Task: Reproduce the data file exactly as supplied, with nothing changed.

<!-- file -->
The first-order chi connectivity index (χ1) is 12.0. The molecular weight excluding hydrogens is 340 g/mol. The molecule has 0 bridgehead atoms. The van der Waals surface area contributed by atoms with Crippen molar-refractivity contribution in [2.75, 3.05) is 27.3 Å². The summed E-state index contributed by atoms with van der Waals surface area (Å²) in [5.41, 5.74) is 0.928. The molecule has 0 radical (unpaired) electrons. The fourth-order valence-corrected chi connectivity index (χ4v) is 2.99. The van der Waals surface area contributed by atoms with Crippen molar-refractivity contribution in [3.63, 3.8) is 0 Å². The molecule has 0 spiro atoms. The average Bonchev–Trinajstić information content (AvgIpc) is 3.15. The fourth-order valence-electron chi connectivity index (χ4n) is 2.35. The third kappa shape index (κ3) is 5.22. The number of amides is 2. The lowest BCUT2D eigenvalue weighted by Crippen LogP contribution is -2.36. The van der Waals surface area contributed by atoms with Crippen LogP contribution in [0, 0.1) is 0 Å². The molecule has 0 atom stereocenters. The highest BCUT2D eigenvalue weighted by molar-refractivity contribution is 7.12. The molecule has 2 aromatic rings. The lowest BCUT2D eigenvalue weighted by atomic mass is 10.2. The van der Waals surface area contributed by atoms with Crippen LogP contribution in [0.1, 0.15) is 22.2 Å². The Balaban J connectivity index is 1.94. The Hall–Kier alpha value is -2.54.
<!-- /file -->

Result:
The first-order chi connectivity index (χ1) is 12.0. The molecular weight excluding hydrogens is 340 g/mol. The molecule has 0 bridgehead atoms. The van der Waals surface area contributed by atoms with Crippen molar-refractivity contribution in [2.75, 3.05) is 27.3 Å². The summed E-state index contributed by atoms with van der Waals surface area (Å²) in [5.41, 5.74) is 0.928. The molecule has 0 radical (unpaired) electrons. The fourth-order valence-corrected chi connectivity index (χ4v) is 2.99. The van der Waals surface area contributed by atoms with Crippen molar-refractivity contribution in [3.63, 3.8) is 0 Å². The molecule has 0 spiro atoms. The average Bonchev–Trinajstić information content (AvgIpc) is 3.15. The fourth-order valence-electron chi connectivity index (χ4n) is 2.35. The third kappa shape index (κ3) is 5.22. The number of amides is 2. The lowest BCUT2D eigenvalue weighted by Crippen LogP contribution is -2.36. The van der Waals surface area contributed by atoms with Crippen LogP contribution in [0, 0.1) is 0 Å². The molecule has 0 atom stereocenters. The highest BCUT2D eigenvalue weighted by molar-refractivity contribution is 7.12. The molecule has 2 aromatic rings. The lowest BCUT2D eigenvalue weighted by atomic mass is 10.2. The van der Waals surface area contributed by atoms with Crippen LogP contribution in [0.1, 0.15) is 22.2 Å². The Balaban J connectivity index is 1.94. The Hall–Kier alpha value is -2.54.